TAMPA — In nearly seven years, Roni Elissabeth Sloman has managed to grow her small yoga studio, called Bella Prana, into one of the largest in Tampa.
This week, Sloman and her business partners, Griselda Colucci and Tina Tidwell, will unveil Bella Prana's new home, in what had been the 30-year-old Yogani studio on W Platt Street in South Tampa. Bella Prana announced last month that it had bought out Yogani, which had been its main competitor.
"It's a merger of two of the largest studios in town," Sloman said. "We have a rich, long history in the city so combining our resources allows us to serve the community at a much higher level."
Yoga has been around for thousands of years, but the business of yoga has evolved substantially. The yoga and Pilates industry is valued at about $9 billion with a 13 percent profit margin, according to a 2015 study by research firm IBISWorld.
The kicker is that there are no major players in the yoga world, which is currently made up of 30,000 studios. It's like the coffee shop industry before Starbucks and Dunkin' Donuts came along, said Andrew Tanner, the chief ambassador of international association, Yoga Alliance.
"It's the maturation of the industry," he said. "Right now is the best time for midsized yoga studios with good business models to expand."
Tampa Bay has 94 yoga studios listed on Yelp.com. For Tampa's population, Tanner said there is still a lot of room for new studios. In the more concentrated areas like downtown Tampa and St. Petersburg, however, competition will likely force some out of the market.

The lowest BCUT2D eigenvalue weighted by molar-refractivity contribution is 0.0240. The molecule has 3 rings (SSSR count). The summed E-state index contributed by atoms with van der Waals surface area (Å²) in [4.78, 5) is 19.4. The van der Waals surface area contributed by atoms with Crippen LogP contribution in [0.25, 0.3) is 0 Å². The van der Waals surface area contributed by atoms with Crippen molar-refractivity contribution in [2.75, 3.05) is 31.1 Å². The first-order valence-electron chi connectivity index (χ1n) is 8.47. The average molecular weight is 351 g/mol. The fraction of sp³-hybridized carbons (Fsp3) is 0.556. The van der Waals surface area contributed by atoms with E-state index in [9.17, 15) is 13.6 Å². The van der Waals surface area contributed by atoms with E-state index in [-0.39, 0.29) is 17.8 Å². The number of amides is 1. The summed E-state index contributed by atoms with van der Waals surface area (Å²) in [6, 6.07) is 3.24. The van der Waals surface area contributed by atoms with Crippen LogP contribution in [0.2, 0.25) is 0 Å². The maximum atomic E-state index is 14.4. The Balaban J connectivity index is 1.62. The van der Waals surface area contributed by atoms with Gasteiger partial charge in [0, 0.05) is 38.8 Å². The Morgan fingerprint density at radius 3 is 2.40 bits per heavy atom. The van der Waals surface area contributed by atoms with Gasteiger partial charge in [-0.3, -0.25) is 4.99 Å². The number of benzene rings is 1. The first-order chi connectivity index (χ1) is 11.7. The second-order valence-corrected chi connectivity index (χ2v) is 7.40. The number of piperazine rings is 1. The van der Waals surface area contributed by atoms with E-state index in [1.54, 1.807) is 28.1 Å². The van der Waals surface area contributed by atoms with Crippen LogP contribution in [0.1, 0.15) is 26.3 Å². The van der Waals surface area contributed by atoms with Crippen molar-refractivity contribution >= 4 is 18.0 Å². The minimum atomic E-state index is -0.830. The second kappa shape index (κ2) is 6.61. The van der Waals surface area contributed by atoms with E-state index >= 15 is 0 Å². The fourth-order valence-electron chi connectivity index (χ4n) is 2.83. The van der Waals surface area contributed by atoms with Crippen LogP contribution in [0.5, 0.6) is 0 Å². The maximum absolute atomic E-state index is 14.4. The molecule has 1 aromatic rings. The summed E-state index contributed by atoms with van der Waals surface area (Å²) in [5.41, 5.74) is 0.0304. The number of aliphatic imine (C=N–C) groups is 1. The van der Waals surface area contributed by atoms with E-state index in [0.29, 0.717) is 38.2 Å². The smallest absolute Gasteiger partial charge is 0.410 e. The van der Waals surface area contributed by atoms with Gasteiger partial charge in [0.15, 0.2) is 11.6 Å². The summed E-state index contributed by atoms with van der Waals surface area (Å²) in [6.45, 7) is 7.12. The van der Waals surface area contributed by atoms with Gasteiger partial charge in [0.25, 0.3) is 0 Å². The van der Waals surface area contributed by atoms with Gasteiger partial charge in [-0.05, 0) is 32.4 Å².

"We are in a time where there was a huge quantity growth until 2014 or 2015, and now we're approaching a time of quality," he explained. "It makes a lot of sense there's going to be some consolidation."
An estimated 36 million people practice yoga in the U.S., according to a study released this year by the Yoga Journal and the Yoga Alliance. That's up 44 percent from 2012 and 57 percent from 2008.
"I don't know of any other business that just keeps going up and up and up and up," said Val Spies, owner of Tampa's Lotus Pond Center for Yoga and Health. "I've never seen a downturn … unless we're having hurricanes."
A few years ago, Spies sold her student list to Sloman, which helped expand Bella Prana even further, Sloman said.
Sloman founded Bella Prana in 2009 with a handful of students in a small studio on W Azeele Street in South Tampa. She later moved to a larger spot, on MacDill Avenue that could hold about 25 students. From there she relocated the business to W Kennedy Boulevard with a 65 person capacity.
"It's been growing consistently for the last 6 ½ years," she said. "Now we'll be moving to Platt where the space allows us the growth to be able to really call this our home for the future."
The 6,000-square-foot studio will have room for 100 students at a time, plus workshops, community events, and space for massage and physical therapy. A single class currently costs between $10 and $15, and memberships range from $150 to $95 per month, depending on the contract length.
"It's my goal that we would be like a heartbeat for the city — more like a community center that just happens to do a lot of yoga," she said.
Contact Alli Knothe at firstname.lastname@example.org. Follow @KnotheA.